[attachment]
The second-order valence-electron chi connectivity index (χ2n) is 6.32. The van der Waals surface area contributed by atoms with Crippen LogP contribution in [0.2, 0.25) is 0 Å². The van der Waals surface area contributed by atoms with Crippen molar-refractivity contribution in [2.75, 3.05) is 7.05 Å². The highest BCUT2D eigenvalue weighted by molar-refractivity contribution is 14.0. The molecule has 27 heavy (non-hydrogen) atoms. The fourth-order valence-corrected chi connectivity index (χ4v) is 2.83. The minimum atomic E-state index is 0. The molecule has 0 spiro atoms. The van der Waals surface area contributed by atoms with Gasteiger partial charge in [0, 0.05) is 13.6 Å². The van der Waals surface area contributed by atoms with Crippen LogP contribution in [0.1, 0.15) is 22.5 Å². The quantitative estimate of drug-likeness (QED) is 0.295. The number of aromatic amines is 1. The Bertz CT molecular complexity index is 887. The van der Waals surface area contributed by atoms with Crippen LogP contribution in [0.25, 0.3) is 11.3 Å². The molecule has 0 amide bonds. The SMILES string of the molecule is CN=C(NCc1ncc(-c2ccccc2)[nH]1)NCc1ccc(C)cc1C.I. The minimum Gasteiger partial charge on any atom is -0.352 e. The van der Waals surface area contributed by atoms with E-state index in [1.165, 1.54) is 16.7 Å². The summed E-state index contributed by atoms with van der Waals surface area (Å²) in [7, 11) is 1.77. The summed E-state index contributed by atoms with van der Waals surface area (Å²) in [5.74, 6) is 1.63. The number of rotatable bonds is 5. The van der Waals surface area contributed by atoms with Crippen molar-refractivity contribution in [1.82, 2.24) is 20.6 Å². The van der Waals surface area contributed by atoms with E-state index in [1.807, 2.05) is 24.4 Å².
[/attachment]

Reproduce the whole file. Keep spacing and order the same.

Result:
The second-order valence-electron chi connectivity index (χ2n) is 6.32. The van der Waals surface area contributed by atoms with Crippen LogP contribution in [0.2, 0.25) is 0 Å². The van der Waals surface area contributed by atoms with Crippen molar-refractivity contribution in [2.75, 3.05) is 7.05 Å². The highest BCUT2D eigenvalue weighted by molar-refractivity contribution is 14.0. The molecule has 27 heavy (non-hydrogen) atoms. The fourth-order valence-corrected chi connectivity index (χ4v) is 2.83. The minimum atomic E-state index is 0. The molecule has 0 spiro atoms. The van der Waals surface area contributed by atoms with Gasteiger partial charge in [0, 0.05) is 13.6 Å². The van der Waals surface area contributed by atoms with Crippen LogP contribution in [0.1, 0.15) is 22.5 Å². The quantitative estimate of drug-likeness (QED) is 0.295. The number of aromatic amines is 1. The Bertz CT molecular complexity index is 887. The van der Waals surface area contributed by atoms with Crippen LogP contribution in [0.25, 0.3) is 11.3 Å². The molecule has 0 amide bonds. The SMILES string of the molecule is CN=C(NCc1ncc(-c2ccccc2)[nH]1)NCc1ccc(C)cc1C.I. The minimum Gasteiger partial charge on any atom is -0.352 e. The van der Waals surface area contributed by atoms with E-state index in [1.165, 1.54) is 16.7 Å². The summed E-state index contributed by atoms with van der Waals surface area (Å²) in [7, 11) is 1.77. The summed E-state index contributed by atoms with van der Waals surface area (Å²) in [5.74, 6) is 1.63. The number of rotatable bonds is 5. The van der Waals surface area contributed by atoms with Crippen molar-refractivity contribution in [1.82, 2.24) is 20.6 Å². The van der Waals surface area contributed by atoms with E-state index in [1.807, 2.05) is 24.4 Å².